The comment set off an alarm.
Those worried that the naming of Chip Long as offensive coordinator would result in the same scenario as the one created with the hiring of Mike Sanford had their antennae activated when Brian Kelly addressed the ol’ “whose offense is it?” question.
“The culture is the offense that we run here because look, we’re going to win next year and Chip’s going to be the greatest offensive coordinator in the country and he’s going to get a head coaching job, right?” said Kelly, addressing the topic he knew would arise again and again this spring.
“Then I’m going to be introducing the Chip Long offense to the next offensive coordinator. So it has to have my culture in it. The culture of the offense is still the base offense that I’ve always run because I’ve got to be able to carry that with me from year to year.”
That offense, by the way, has scored 32.8, 34.2 and 30.9 points per game the last three years while finishing 32nd in total offense in 2014 and 27th in 2015. It hasn’t been a juggernaut, often times because the red-zone offense hasn’t been consistent, but it’s not as if the design of the wheel needs a complete overhaul.
The wringing of hands over Notre Dame’s offense is understandable, but a bit overblown. Kelly hired Long because a) his spread background meshes with his, b) the aspects of the Notre Dame offense that Kelly believed needed to be upgraded are addressed within Long’s philosophy, and c) Long is one of the more dynamic young offensive coordinators in the country.
The Sanford hiring appeared to be something similar when the son of the former Irish quarterbacks coach arrived a couple of years ago. It was not.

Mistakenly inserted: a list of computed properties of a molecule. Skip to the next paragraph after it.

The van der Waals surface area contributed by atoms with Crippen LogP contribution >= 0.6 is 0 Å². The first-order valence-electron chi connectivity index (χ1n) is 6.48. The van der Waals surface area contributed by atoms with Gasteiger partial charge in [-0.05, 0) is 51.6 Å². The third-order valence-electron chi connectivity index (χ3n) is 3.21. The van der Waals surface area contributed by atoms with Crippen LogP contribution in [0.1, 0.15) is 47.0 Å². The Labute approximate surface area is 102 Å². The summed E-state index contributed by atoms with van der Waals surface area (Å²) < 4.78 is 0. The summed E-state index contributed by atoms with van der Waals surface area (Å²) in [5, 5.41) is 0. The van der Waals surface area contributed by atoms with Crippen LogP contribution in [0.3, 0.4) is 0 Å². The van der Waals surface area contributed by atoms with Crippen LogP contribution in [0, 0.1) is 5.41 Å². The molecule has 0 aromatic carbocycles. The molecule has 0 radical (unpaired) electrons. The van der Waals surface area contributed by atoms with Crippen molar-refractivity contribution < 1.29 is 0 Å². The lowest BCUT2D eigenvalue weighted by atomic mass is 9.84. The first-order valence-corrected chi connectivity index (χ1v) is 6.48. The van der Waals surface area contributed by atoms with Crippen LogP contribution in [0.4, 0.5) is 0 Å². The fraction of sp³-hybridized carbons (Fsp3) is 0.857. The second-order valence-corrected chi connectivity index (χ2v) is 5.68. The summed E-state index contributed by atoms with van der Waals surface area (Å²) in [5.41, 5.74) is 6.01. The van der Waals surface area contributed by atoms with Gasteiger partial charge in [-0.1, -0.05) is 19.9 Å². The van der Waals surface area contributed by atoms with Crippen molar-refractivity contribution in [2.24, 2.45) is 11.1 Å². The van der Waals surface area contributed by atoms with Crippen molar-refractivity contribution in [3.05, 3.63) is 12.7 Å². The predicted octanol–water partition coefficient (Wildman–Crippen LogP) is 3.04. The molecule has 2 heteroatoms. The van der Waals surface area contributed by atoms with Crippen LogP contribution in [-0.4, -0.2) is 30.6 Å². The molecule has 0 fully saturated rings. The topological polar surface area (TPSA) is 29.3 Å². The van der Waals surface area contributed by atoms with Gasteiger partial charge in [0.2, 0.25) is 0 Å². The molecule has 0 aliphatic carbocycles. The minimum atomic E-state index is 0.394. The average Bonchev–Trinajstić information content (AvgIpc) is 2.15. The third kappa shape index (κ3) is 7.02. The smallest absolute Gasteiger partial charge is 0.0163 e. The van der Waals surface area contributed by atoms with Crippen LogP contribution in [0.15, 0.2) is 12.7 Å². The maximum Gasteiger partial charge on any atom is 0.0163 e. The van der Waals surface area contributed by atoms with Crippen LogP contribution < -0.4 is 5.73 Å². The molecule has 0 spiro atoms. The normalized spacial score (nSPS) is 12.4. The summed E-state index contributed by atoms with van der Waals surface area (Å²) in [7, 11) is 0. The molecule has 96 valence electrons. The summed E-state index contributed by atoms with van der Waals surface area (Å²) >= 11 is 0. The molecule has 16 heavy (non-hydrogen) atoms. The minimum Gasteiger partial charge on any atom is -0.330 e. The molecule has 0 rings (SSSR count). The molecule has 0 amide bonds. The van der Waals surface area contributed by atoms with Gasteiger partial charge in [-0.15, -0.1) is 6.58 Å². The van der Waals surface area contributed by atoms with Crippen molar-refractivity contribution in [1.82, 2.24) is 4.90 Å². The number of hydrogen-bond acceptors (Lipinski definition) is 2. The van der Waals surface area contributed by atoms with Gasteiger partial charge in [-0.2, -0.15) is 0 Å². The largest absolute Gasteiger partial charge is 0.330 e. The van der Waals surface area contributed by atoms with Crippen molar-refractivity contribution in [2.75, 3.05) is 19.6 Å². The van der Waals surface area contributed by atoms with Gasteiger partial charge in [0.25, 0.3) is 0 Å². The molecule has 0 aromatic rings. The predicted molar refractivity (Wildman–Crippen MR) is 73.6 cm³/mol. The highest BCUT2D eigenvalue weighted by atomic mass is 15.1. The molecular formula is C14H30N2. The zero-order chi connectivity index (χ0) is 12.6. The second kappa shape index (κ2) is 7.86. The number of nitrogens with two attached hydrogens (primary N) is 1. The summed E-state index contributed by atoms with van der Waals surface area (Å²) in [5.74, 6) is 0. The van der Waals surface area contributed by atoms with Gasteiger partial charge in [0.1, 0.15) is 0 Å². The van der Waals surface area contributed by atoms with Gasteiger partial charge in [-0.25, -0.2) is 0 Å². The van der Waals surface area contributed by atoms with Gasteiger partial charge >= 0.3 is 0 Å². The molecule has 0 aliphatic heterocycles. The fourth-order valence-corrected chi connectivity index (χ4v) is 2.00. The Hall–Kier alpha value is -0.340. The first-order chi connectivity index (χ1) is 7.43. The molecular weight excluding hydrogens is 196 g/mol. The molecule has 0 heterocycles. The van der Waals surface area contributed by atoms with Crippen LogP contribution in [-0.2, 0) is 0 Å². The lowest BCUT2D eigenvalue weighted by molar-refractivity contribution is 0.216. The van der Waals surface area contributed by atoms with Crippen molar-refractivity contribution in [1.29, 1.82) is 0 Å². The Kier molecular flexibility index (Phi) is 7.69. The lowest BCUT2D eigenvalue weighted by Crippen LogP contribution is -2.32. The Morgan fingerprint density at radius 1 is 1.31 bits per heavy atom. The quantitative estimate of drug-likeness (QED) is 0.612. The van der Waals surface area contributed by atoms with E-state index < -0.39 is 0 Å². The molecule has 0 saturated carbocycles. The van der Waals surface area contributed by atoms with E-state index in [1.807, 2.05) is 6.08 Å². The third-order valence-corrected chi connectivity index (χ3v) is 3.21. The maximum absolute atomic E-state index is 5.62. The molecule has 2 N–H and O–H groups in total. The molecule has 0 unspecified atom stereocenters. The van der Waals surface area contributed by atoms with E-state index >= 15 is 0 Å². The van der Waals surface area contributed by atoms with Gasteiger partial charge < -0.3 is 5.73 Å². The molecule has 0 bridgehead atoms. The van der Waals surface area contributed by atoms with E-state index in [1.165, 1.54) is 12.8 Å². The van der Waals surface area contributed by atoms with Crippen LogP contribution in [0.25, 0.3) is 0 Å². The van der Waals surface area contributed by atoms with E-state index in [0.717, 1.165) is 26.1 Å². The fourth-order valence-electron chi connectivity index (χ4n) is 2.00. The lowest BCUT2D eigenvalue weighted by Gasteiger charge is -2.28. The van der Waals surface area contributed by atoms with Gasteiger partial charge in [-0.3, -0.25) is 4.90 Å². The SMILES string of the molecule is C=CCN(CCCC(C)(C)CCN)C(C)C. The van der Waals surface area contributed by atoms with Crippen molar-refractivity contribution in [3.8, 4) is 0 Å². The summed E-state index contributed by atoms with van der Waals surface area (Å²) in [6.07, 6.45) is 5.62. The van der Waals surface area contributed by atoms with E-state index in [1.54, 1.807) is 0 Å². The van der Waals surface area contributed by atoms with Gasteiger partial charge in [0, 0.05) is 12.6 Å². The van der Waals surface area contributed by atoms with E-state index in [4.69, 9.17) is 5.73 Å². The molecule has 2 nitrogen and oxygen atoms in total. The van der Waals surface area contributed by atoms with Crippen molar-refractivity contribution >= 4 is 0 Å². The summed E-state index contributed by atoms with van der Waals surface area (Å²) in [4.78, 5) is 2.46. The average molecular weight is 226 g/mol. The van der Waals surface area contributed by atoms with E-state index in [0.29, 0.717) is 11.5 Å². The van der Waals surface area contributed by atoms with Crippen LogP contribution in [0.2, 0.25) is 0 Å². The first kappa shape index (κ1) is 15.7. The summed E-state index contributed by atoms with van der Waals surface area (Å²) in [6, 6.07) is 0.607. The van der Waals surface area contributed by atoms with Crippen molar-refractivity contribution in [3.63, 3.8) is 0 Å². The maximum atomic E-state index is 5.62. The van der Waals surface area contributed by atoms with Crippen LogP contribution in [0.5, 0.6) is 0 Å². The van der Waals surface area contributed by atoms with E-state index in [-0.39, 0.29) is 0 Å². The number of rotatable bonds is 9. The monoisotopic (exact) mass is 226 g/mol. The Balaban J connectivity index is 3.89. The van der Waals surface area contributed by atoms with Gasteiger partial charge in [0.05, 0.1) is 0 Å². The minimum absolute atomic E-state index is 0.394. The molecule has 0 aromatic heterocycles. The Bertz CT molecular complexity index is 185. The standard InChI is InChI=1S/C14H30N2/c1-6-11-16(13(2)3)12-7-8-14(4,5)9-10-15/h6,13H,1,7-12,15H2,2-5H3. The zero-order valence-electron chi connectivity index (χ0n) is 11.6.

Whether Kelly has more trust in Long than he did in Sanford, or whether Kelly simply wasn’t ready to relinquish the direction of the offense – it was probably more of the latter – this looks and sounds and feels like it’s different.
“Probably 50-50,” said Long Friday when asked how much change Notre Dame’s offensive players are undergoing this spring with his arrival.
“I’ve tried to keep the same general lingo so they can get lined up. The details and what we want to do is quite a bit different. I’ve streamlined it for them. They know how to line up, where to line up from the past, and from what we do, we’ve detailed it so they can play a little faster.”
One word can signal the play and formation. The simplification of disseminating information theoretically will allow the offense to play faster when tempo is in order. More often than not, the same personnel they started the drive with will stay on the field to maintain that tempo and keep the defense on its heels.
Sanford never talked about “how I’m going to run things” offensively. Long does, and that doesn’t appear to be a young coordinator usurping the domain of the head coach. It’s his job to be the offensive coordinator/play caller for Notre Dame. Long’s job – whether it was clearly defined for Sanford or not – is to run the offense.